Interceptions prove Perfect Peyton is fallible |

Interceptions prove Perfect Peyton is fallible

Michael Marot
AP Sports Writer
Vail, CO Colorado
** FILE ** Indianapolis Colts quarterback Peyton Manning reacts after throwing his fourth interception in the first half against the San Diego Chargers during their football game Sunday Nov. 11, 2007 in San Diego. (AP Photo/Lenny Ignelzi)

INDIANAPOLIS ” Peyton Manning has won two league MVP awards, a Super Bowl MVP and could eventually break most of the NFL’s significant career passing records. Most consider him one of the two best quarterbacks in today’s game.

He’s certainly not infallible.

At San Diego last week, Manning set the one franchise record he never wanted, most interceptions in a single game, with six. After the league’s top pupil did his usual film review this week, Manning came to one conclusion: all six were his fault.

“It was just poor decisions and poor throws on my part,” he said. “Certainly, there’s plenty to learn from, from that game.”

For usually Perfect Peyton, talking about mistakes is a rarity.

After throwing only four interceptions in the Colts’ first eight games, he doubled that total in 16 minutes against the Chargers. When the nightmare finally ended, he had thrown more than half of last year’s total in a single game, and his 10 interceptions this year match the highest total he’s thrown since 2002.

Some took the rare opportunity to pick on Manning by replaying other forgettable games, such as his four-interception day in the 2003 AFC championship game at New England. Or Jim Mora’s famous blowup after another four-interception game against San Francisco in 2001. Most remember that one because Mora started shrieking “playoffs?”

Others contend Sunday’s performance was nothing more than an aberration.

“You look at that and say there’s no more cookies left in that jar,” Kansas City coach Herman Edwards said Wednesday. “He probably won’t throw another one till next year, so you tell the guys don’t worry about it because he won’t throw another one.”

The game hardly puts Manning in a class by himself.

In the 2001 playoffs, Green Bay’s Brett Favre threw six interceptions against St. Louis. Ken Stabler threw six against Denver in 1977. Even former Colts quarterback John Unitas threw five interceptions in a game four times.

While Manning blamed himself, there was plenty to go around.

The first interception, in the end zone, came when backup receiver Aaron Moorehead appeared not to cut hard enough to the right and the ball wound up in Antonio Cromartie’s hands.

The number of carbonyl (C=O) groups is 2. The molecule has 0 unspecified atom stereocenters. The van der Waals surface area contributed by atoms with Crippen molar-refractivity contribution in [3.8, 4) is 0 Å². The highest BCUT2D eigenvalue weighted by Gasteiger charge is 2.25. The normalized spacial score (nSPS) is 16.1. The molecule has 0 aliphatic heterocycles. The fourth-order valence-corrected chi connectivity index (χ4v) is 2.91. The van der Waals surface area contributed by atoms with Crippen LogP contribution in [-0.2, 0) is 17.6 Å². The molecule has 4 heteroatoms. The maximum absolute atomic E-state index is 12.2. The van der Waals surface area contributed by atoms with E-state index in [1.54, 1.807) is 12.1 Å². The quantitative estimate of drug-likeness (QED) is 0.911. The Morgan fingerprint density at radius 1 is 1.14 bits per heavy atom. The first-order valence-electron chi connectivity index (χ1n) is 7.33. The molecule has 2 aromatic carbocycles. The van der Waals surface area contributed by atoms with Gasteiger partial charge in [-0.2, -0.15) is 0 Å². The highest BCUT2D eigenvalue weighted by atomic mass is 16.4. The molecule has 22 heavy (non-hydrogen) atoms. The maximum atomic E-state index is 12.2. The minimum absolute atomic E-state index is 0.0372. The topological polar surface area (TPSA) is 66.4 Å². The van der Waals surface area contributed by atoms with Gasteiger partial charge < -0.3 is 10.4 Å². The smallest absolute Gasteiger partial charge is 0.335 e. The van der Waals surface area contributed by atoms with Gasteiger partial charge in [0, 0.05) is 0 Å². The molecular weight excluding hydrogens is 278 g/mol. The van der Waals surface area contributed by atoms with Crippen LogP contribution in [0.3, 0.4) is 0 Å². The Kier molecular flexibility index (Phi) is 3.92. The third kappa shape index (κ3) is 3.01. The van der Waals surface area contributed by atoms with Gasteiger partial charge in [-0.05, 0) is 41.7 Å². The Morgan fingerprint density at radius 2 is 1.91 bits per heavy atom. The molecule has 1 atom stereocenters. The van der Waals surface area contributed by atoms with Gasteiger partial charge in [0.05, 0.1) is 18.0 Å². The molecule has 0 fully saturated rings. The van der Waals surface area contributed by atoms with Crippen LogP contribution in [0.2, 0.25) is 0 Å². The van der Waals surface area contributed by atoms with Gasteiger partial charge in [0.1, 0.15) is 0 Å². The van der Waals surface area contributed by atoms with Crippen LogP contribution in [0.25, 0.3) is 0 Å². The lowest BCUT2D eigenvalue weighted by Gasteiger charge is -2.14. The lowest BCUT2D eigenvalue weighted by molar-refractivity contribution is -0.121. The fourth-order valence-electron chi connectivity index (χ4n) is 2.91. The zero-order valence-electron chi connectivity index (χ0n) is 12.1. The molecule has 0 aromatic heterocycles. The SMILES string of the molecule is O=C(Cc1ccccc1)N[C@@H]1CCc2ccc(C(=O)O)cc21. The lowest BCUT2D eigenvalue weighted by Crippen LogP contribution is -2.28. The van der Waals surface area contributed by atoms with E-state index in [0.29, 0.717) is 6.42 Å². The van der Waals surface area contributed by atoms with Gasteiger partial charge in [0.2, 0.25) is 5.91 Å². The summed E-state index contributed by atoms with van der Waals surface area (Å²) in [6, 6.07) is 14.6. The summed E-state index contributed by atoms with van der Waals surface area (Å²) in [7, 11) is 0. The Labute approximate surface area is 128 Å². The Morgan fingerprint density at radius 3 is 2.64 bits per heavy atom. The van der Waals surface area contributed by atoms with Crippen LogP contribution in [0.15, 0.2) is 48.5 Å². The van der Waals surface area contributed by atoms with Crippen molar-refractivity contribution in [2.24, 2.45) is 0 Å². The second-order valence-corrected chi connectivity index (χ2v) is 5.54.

Moorehead, who started Sunday because Marvin Harrison (bruised left knee) and Anthony Gonzalez (dislocated left thumb) were out with injuries, acknowledged he has not been himself the last two weeks.

“I’ve kind of played a little tense,” Moorehead said. “I haven’t played loose like I normally do, and I have to get myself together and get back to playing the way I know how to play. That’s calm, relaxed and having fun.”

The second interception came when Pro Bowl receiver Reggie Wayne didn’t appear to come back to the ball. He was criticized on the broadcast for not running hard or expecting the throw.

But Manning refused to pin the performance on his receivers or the injuries that have decimated Indianapolis’ offense.

The Colts (7-2) played without three of their top four receivers Sunday, plus Manning’s blind-side protector, left tackle Tony Ugoh. By the second half, both of Indy’s regular starting tackles, along with Ugoh’s backup, Charlie Johnson, were out with injuries. That forced Indy to move right guard Jake Scott to tackle.

“It was a combination of probably everything,” coach Tony Dungy said Monday. “They put pressure on us, some of the throws we were trying to give the receivers a chance to make a play. It’s uncharacteristic of us to throw six interceptions, so I’m not too worried about it.”

Neither is team president Bill Polian.

In a postgame interview on local television station WTHR, Polian repeatedly expressed frustration that interceptions were even an issue.

“Keep on coming, keep on fighting, that’s the one I’ll get annoyed about. Don’t tell me about picks,” Polian said. “He’s fighting, those guys up front are fighting, the receivers are fighting. We got plenty enough done to win this game, picks or no picks.”

Despite all the mistakes, Manning still rallied Indianapolis and set up his team for a go-ahead 29-yard field goal in the final minutes. Had Adam Vinatieri, the league’s best clutch kicker, made the field goal, Manning’s game may well have been forgotten.

Instead, all he did was show the world he’s human.

“We need to correct our mistakes, correct my mistakes and be better from it,” he said.

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